Six Federal agencies, two State agencies, and two local entities formally support the Wyoming Landscape Conservation Initiative (WLCI) and work together on a landscape scale to manage fragile habitats and wildlife resources amidst growing energy development in southwest Wyoming. The U.S. Geological Survey (USGS) was tasked with implementing targeted research and providing scientific information about southwest Wyoming to inform the development of WLCI habitat enhancement and restoration projects conducted by land management agencies. Many WLCI researchers and decisionmakers representing the Bureau of Land Management, U.S. Fish and Wildlife Service, the State of Wyoming, and others have overwhelmingly expressed the need for a stable, robust infrastructure to promote sharing of data resources produced by multiple entities, including metadata adequately describing the datasets. Descriptive metadata facilitates use of the datasets by users unfamiliar with the data. Agency representatives advocate development of common data handling and distribution practices among WLCI partners to enhance availability of comprehensive and diverse data resources for use in scientific analyses and resource management. The USGS Core Science Informatics (CSI) team is developing and promoting data integration tools and techniques across USGS and partner entity endeavors, including a data management infrastructure to aid WLCI researchers and decisionmakers.

Latysh, Natalie; Bristol, Sky

2011-01-01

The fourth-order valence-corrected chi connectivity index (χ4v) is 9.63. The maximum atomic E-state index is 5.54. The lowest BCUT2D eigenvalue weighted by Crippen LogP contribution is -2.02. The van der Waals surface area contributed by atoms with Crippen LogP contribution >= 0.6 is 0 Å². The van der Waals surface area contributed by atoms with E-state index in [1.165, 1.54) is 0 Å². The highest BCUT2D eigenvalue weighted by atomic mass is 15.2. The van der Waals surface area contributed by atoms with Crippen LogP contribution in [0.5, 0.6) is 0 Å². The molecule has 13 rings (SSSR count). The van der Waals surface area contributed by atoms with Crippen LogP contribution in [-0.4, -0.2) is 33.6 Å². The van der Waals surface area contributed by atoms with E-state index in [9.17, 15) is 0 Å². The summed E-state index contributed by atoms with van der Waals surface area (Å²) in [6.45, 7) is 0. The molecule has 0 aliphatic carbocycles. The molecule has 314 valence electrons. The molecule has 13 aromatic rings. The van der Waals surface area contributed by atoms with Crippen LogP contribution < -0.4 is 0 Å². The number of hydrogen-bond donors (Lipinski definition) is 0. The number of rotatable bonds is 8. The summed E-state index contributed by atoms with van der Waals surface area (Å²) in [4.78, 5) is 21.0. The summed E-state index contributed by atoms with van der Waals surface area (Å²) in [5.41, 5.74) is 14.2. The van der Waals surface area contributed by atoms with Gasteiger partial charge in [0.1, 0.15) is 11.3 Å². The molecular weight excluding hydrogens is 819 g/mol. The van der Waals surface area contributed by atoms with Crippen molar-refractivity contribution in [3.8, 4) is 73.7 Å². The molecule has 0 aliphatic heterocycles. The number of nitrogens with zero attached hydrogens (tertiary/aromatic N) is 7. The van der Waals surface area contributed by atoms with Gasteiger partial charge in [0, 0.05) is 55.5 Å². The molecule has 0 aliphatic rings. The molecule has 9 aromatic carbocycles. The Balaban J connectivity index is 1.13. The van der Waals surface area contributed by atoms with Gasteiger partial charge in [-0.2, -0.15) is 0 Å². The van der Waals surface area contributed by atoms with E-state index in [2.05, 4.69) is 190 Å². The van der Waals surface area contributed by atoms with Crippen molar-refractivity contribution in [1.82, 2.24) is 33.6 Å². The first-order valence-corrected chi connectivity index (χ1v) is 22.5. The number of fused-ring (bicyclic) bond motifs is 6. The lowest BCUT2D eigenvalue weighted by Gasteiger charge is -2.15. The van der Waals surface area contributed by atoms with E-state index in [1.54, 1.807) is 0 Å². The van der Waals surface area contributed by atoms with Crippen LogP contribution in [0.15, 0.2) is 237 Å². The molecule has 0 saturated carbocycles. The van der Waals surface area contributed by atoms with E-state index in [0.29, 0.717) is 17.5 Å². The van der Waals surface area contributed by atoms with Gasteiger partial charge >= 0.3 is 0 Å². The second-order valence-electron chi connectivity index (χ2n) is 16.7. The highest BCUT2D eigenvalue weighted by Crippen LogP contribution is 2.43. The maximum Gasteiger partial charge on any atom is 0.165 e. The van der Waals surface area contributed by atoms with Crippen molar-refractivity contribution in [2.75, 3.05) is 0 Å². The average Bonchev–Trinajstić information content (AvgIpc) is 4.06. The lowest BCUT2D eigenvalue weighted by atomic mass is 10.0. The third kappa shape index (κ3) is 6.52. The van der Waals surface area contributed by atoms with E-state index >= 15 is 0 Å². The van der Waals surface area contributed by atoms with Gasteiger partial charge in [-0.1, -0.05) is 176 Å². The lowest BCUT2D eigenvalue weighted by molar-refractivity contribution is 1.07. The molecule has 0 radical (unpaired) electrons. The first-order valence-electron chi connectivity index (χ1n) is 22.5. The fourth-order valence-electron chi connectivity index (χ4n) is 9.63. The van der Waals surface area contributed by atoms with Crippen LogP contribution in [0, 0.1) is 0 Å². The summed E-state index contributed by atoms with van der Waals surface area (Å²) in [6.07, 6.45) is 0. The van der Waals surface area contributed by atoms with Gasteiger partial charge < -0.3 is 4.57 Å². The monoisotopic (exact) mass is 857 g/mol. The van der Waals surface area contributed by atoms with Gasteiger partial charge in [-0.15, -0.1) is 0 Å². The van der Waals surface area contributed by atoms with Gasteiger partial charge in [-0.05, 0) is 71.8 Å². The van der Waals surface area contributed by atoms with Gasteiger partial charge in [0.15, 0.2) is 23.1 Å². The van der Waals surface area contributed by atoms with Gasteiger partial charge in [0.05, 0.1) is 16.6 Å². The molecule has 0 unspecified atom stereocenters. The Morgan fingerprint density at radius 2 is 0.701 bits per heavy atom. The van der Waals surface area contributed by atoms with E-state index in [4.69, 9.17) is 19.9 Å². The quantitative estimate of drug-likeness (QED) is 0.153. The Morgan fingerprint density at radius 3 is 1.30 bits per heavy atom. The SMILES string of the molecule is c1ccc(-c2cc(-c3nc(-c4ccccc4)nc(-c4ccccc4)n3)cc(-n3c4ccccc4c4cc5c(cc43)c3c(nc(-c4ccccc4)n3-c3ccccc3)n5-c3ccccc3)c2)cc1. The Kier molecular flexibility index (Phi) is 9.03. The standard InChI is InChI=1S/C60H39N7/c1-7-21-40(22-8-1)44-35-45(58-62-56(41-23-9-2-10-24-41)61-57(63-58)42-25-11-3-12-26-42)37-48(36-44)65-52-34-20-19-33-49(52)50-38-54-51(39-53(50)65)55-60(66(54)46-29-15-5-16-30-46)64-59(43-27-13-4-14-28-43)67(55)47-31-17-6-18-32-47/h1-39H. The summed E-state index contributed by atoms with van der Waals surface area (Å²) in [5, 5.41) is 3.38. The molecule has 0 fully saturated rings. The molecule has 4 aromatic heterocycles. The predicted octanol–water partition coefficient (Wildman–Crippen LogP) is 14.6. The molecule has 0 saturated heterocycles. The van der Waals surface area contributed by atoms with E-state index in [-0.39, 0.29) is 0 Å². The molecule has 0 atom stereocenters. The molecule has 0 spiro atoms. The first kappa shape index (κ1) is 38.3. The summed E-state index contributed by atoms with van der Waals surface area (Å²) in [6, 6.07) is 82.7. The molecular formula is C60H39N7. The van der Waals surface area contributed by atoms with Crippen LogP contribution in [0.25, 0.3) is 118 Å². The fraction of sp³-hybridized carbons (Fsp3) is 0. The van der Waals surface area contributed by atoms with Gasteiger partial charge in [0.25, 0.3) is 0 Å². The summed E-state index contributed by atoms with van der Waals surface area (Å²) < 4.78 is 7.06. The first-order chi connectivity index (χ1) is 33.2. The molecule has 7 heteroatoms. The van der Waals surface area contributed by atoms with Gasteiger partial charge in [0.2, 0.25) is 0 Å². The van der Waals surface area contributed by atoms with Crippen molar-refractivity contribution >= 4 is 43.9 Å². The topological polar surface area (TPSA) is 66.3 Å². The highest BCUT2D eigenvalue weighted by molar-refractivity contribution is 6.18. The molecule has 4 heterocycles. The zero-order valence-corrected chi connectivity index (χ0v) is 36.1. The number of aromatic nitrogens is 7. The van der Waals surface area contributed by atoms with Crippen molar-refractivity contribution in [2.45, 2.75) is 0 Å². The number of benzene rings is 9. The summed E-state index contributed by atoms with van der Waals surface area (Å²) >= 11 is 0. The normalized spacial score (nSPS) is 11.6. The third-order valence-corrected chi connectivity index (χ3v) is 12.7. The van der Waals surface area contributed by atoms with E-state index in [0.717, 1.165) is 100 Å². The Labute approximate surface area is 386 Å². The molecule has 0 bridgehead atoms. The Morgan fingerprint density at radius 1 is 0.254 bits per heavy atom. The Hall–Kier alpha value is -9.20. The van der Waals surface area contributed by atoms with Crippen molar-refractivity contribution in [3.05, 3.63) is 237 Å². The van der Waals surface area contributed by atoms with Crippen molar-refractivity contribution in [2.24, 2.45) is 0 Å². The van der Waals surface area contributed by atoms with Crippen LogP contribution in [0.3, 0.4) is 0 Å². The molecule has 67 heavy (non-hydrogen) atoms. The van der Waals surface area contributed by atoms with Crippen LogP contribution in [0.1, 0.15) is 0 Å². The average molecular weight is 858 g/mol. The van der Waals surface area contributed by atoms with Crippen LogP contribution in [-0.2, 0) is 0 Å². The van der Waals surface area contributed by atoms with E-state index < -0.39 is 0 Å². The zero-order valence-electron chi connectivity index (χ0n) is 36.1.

330

A new species of Oryzopsis (Gramineae) from Wyoming  

Microsoft Academic Search

Oryzopsis hymenoides (Roem. & Schult.) Ricker (Gramineae: Stipeae) is a widely distributed species, common to the arid and semi-arid regions of the western United States. A morphologically distinct form of O. hymenoides was described by Johnson (1945) as Oryzopsis hyraenoides var. contracta. This taxon Occurs only in the Big Hollow area of southern Wyoming, where it exists sympatrically with O.

Yaakov Shechter; B. Lennart Johnson

1966-01-01

331

Powder River basin, Wyoming: structural development, hydrocarbon migration, and accumulation  

Microsoft Academic Search

The geographical location of oil accumulations in the Powder River basin, Wyoming, is closely related to present basement structure. About 70% of the basin's cumulative oil production has been obtained from only 12 fields or 23% of the total fields. Each major oil field lies in an area of a pronounced positive Bouguer gravity anomaly and in the path of

Johann-Christian Pratsch

1985-01-01

332

Use of Spatial Resources by Fishes in Grayrocks Reservoir, Wyoming  

Microsoft Academic Search